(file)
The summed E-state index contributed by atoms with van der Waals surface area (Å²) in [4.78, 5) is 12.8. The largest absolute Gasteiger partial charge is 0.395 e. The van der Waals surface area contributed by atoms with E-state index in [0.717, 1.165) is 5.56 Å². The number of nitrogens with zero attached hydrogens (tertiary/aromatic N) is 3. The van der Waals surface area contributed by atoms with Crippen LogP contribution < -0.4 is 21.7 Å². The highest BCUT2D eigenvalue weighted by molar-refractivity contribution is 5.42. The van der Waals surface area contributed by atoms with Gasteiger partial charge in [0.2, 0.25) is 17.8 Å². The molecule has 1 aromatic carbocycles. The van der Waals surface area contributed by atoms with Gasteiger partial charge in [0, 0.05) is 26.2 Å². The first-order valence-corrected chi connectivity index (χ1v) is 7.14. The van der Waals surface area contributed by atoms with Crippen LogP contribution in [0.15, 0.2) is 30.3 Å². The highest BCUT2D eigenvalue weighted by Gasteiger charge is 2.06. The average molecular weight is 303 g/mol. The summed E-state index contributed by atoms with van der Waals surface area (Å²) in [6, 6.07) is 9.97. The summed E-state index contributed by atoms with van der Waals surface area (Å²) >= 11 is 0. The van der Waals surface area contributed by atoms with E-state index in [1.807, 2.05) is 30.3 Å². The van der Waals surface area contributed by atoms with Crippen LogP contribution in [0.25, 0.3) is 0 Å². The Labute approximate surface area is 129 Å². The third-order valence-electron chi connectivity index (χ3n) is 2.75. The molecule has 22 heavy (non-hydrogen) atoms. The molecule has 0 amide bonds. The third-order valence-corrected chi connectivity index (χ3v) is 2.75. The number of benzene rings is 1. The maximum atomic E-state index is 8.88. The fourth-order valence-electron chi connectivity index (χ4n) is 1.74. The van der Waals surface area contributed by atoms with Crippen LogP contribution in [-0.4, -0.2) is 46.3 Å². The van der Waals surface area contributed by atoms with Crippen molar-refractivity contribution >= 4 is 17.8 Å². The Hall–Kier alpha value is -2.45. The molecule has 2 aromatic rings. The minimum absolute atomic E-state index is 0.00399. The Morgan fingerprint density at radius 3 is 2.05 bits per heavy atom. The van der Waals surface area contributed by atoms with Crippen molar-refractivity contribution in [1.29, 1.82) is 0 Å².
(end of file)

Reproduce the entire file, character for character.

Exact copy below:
The summed E-state index contributed by atoms with van der Waals surface area (Å²) in [4.78, 5) is 12.8. The largest absolute Gasteiger partial charge is 0.395 e. The van der Waals surface area contributed by atoms with E-state index in [0.717, 1.165) is 5.56 Å². The number of nitrogens with zero attached hydrogens (tertiary/aromatic N) is 3. The van der Waals surface area contributed by atoms with Crippen LogP contribution < -0.4 is 21.7 Å². The highest BCUT2D eigenvalue weighted by molar-refractivity contribution is 5.42. The van der Waals surface area contributed by atoms with Gasteiger partial charge in [0.2, 0.25) is 17.8 Å². The molecule has 1 aromatic carbocycles. The van der Waals surface area contributed by atoms with Gasteiger partial charge in [0, 0.05) is 26.2 Å². The first-order valence-corrected chi connectivity index (χ1v) is 7.14. The van der Waals surface area contributed by atoms with Crippen LogP contribution in [0.15, 0.2) is 30.3 Å². The highest BCUT2D eigenvalue weighted by Gasteiger charge is 2.06. The average molecular weight is 303 g/mol. The summed E-state index contributed by atoms with van der Waals surface area (Å²) in [6, 6.07) is 9.97. The summed E-state index contributed by atoms with van der Waals surface area (Å²) >= 11 is 0. The van der Waals surface area contributed by atoms with E-state index in [1.807, 2.05) is 30.3 Å². The van der Waals surface area contributed by atoms with Crippen LogP contribution in [0.25, 0.3) is 0 Å². The Labute approximate surface area is 129 Å². The third-order valence-electron chi connectivity index (χ3n) is 2.75. The molecule has 22 heavy (non-hydrogen) atoms. The molecule has 0 amide bonds. The third-order valence-corrected chi connectivity index (χ3v) is 2.75. The number of benzene rings is 1. The maximum atomic E-state index is 8.88. The fourth-order valence-electron chi connectivity index (χ4n) is 1.74. The van der Waals surface area contributed by atoms with Crippen LogP contribution in [-0.4, -0.2) is 46.3 Å². The van der Waals surface area contributed by atoms with Crippen molar-refractivity contribution >= 4 is 17.8 Å². The Hall–Kier alpha value is -2.45. The molecule has 2 aromatic rings. The minimum absolute atomic E-state index is 0.00399. The Morgan fingerprint density at radius 3 is 2.05 bits per heavy atom. The van der Waals surface area contributed by atoms with Crippen molar-refractivity contribution in [1.29, 1.82) is 0 Å².